Skip to main content
Welcome to the new Scholars 3.0! Read about new features and let us know what you think.


Yasemin Altun is a Ph.D. Candidate in Art History and Visual Culture. 

Yasemin’s research focuses on women artists active in France during the long eighteenth century, particularly those who engaged in group forms of artistic production, including intaglio printmaking, painting à plusieurs mains, and art restoration. Her dissertation, currently titled “Teamwork Makes the Artwork: Women Artists and Collaboration in France, 1663-1791,” argues that collaboration provided significant professional and creative benefits to women artists at a time when they had limited legal and economic agency as individuals. The project explores how group forms of artmaking promoted women’s education, innovation, and commemoration in the visual arts of ancien régime France. Leading case studies include Élisabeth-Sophie Chéron's collaborative prints after engraved gemstones, the partnership between painters Marguerite Gérard and Jean Honoré Fragonard, and the widow-art restorer Marie-Jacob Godefroid. More broadly, Yasemin is interested in early modern (ca. 1500-1800) women artists; the gendering of artistic practices; the space of the early modern artist’s studio; early modern forms of intermediality; the history of authorship; and feminist theories of freedom, power, and otherness. Her advisor is Susanna Caviglia, Associate Professor of Art, Art History & Visual Studies.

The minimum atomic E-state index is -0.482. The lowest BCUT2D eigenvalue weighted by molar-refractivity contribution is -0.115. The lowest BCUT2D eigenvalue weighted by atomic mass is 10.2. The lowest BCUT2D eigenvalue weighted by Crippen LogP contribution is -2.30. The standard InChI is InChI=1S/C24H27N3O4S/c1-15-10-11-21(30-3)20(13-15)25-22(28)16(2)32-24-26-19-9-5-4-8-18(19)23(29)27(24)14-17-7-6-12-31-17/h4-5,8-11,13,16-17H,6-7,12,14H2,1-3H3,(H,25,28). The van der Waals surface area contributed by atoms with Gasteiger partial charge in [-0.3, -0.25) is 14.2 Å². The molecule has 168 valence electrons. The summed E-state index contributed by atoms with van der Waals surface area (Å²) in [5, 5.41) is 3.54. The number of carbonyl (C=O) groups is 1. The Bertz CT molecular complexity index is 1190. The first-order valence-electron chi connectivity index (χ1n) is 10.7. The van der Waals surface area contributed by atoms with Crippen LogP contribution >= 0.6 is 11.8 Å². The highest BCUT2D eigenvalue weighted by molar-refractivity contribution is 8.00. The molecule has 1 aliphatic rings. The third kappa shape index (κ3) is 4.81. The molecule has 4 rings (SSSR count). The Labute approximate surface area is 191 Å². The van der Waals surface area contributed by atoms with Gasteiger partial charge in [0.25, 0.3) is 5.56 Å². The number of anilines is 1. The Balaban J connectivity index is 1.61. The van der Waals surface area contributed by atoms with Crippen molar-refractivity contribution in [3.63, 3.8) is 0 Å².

Yasemin is also working toward a Certificate in Feminist Studies from the Graduate Program in Gender, Sexuality, and Feminist Studies.  

In 2018, Yasemin graduated summa cum laude from the University of Florida with a B.A. in Art History and minors in Chemistry and French. Her honors thesis examined the implications of femininity in the art restoration practice of Marie-Jacob Godefroid, a paintings restorer active in mid-eighteenth-century Paris. Before coming to Duke, Yasemin spent a year abroad teaching English in Northern France. She has also held positions at the Samuel P. Harn Museum of Art, the Smithsonian Archives of American Art, and most recently the Musée des Arts décoratifs in Paris.